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Fine performances and strong writing give "Terriers" bite

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"Terriers" (FX, 10 tonight) was created and executive produced by Ted Griffin, the man who wrote "Ocean's Eleven," and executive produced by Shawn Ryan, the man who created and produced "The Shield."

I mention that upfront because in just two episodes you can tell "Terriers" is a perfect mix of what you'd expect of those two men. It has snappy, funny, realistic, salty dialogue. It has some grittiness, focusing on two damaged anti-heroes, and you root for them. The world they inhabit is corrupt, but deceptively sunny and bright. And it's packed with great characters.

Donal Logue plays Hank Dolworth, a former cop and recovering alcoholic who has become a low-rent, makeshift P.I., partnering with Britt Pollack (Michael Raymond-James), a former petty thief with a girlfriend Katie (Laura Allen) who is studying to be a vet. Hank's still in love with his wife Gretchen (Kimberly Quinn) but she's moved on, although she still cares about him. The two get legal help from pregnant, blunt Maggie (Jamie Denbo), a lawyer who also gets them work at times. Their antics typically put them in contact with Det. Mark Gustafson (Rockmond Dunbar), Hank's former partner, who hasn't forgotten how Hank has disappointed him.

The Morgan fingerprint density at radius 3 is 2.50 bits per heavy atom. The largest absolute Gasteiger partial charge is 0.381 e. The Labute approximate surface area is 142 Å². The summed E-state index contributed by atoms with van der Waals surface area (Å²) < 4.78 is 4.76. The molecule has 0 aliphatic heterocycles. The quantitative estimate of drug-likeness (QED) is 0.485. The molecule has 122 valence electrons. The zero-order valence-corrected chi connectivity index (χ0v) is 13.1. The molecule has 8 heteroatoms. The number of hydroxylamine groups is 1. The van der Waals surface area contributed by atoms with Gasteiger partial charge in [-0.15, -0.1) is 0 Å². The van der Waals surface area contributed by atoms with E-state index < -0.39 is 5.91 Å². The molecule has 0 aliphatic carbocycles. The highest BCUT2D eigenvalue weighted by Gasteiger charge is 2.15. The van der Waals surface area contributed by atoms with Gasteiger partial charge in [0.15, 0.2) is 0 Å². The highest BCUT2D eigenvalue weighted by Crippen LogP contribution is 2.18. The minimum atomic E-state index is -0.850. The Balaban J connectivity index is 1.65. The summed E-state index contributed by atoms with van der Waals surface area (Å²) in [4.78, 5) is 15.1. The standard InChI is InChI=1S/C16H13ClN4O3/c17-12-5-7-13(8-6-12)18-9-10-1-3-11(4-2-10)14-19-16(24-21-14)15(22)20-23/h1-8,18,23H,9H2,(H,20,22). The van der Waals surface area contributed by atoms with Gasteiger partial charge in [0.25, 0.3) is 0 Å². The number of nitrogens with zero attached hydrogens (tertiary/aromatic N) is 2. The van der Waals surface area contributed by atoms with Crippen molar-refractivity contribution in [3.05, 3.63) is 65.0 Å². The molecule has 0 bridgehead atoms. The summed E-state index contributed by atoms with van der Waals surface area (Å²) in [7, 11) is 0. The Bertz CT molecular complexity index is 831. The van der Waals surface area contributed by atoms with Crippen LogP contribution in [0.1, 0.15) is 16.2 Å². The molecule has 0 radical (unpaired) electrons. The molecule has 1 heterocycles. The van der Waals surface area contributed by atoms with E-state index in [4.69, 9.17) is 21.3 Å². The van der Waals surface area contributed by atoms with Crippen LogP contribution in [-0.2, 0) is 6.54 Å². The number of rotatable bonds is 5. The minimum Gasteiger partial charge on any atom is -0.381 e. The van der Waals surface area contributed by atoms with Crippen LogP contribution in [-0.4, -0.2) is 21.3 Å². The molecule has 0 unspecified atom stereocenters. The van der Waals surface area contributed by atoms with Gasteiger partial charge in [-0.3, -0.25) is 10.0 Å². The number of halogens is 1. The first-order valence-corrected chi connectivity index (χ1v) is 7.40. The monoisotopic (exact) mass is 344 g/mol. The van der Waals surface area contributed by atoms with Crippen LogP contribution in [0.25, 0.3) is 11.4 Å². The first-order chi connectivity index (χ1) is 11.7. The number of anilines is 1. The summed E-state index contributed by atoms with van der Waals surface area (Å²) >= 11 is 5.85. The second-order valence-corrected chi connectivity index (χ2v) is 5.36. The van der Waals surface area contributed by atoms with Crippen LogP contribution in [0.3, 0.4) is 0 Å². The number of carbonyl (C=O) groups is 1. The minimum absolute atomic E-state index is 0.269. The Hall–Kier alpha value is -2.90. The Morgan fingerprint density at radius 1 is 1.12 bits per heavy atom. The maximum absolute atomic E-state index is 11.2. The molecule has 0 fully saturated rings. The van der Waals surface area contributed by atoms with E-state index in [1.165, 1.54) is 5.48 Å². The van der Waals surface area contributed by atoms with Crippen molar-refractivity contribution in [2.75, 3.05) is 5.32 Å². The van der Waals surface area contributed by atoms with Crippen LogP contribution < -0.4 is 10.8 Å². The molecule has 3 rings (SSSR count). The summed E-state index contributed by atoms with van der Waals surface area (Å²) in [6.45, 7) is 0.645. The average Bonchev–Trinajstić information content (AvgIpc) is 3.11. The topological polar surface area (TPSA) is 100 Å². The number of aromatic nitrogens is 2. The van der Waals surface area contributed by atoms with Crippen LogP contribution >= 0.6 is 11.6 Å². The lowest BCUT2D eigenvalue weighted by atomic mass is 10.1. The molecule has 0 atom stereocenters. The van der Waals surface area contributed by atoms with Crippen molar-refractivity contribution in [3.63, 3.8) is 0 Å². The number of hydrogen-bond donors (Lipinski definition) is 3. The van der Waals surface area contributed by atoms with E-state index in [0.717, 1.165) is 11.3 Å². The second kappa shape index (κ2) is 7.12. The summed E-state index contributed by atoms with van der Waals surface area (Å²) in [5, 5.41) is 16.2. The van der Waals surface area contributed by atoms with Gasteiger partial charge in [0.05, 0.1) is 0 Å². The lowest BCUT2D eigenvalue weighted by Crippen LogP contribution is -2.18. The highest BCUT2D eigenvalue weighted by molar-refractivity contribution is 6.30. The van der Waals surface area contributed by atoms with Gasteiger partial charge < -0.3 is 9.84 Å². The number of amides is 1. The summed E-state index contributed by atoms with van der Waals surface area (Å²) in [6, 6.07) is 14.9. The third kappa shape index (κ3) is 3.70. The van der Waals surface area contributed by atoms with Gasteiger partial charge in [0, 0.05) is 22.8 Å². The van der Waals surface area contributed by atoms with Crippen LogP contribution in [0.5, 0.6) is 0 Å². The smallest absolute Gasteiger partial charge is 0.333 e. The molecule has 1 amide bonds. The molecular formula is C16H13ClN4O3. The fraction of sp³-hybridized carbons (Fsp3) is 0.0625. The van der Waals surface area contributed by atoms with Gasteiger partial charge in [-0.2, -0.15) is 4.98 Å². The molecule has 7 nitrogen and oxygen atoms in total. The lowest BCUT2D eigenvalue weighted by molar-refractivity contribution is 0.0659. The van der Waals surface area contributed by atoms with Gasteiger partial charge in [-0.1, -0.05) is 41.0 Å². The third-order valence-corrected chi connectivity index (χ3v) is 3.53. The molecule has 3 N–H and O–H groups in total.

I have to admit "Terriers" caught me off-guard. I was waiting to flinch at the violence, because of Ryan's association. But it's a much lighter show than "The Shield" although it has nice dramatic moments, like when Hank is shaken by the death of a friend or when he deals with some news from his ex-wife. I laughed out loud at a scene in the second episode in which Hank and Britt try to capture a fugitive.

I enjoyed all the performances; you can almost tell the actors know they are working with gold and they're loving it, fully owning their work, and comfortably settling in to their parts. There's no ACTING going on here.

Terriers are feisty, headstrong dogs and the show reflects those characteristics by chronicling the lives of regular folk who don't give up, despite the setbacks. "Terriers" is so good it might make you territorial about your Wednesdays at 10.


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About the blogger

Adrienne Johnson Martin would like to have her life turned into an animated cartoon. E-mail Adrienne.